Abstract and Keywords
Defenders of a view called “direct social perception” (DSP) argue that our social-cognitive capacities rest on our ability to directly perceive others’ mental states—their emotions, desires, intentions, etc.—embodied in their expressive, goal-directed behavior. DSP thus challenges the widespread assumption that mental states are intracranial phenomena, perceptually inaccessible to everyone but their owner. In this chapter, I consider a version of DSP that draws upon phenomenology, 4E cognition, and empirical work in cognitive science. I first examine DSP in its historical context, focusing on its development in the hands of phenomenologists like Husserl, Scheler, and Merleau-Ponty. I then consider some supporting arguments and empirical evidence—particularly work suggesting that embodied expressions of emotions (e.g., facial expressions, gestures, etc.) may constitute part of the emotion itself. I conclude by defending DSP against several objections.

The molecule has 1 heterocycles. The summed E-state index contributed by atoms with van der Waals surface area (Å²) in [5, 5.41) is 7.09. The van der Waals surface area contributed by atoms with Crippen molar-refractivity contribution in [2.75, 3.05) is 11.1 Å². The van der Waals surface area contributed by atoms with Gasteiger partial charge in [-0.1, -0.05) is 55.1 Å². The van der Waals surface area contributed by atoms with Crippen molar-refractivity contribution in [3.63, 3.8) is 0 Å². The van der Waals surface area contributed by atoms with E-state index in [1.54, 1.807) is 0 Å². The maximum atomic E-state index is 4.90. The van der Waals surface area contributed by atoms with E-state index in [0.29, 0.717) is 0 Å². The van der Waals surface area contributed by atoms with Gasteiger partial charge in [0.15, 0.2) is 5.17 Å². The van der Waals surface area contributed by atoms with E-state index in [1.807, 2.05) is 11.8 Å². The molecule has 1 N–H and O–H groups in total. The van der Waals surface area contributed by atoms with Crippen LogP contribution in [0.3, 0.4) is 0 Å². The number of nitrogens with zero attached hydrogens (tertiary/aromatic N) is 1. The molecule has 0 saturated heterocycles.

Access to the complete content on Oxford Handbooks Online requires a subscription or purchase. Public users are able to search the site and view the abstracts and keywords for each book and chapter without a subscription.
If you have purchased a print title that contains an access token, please see the token for information about how to register your code.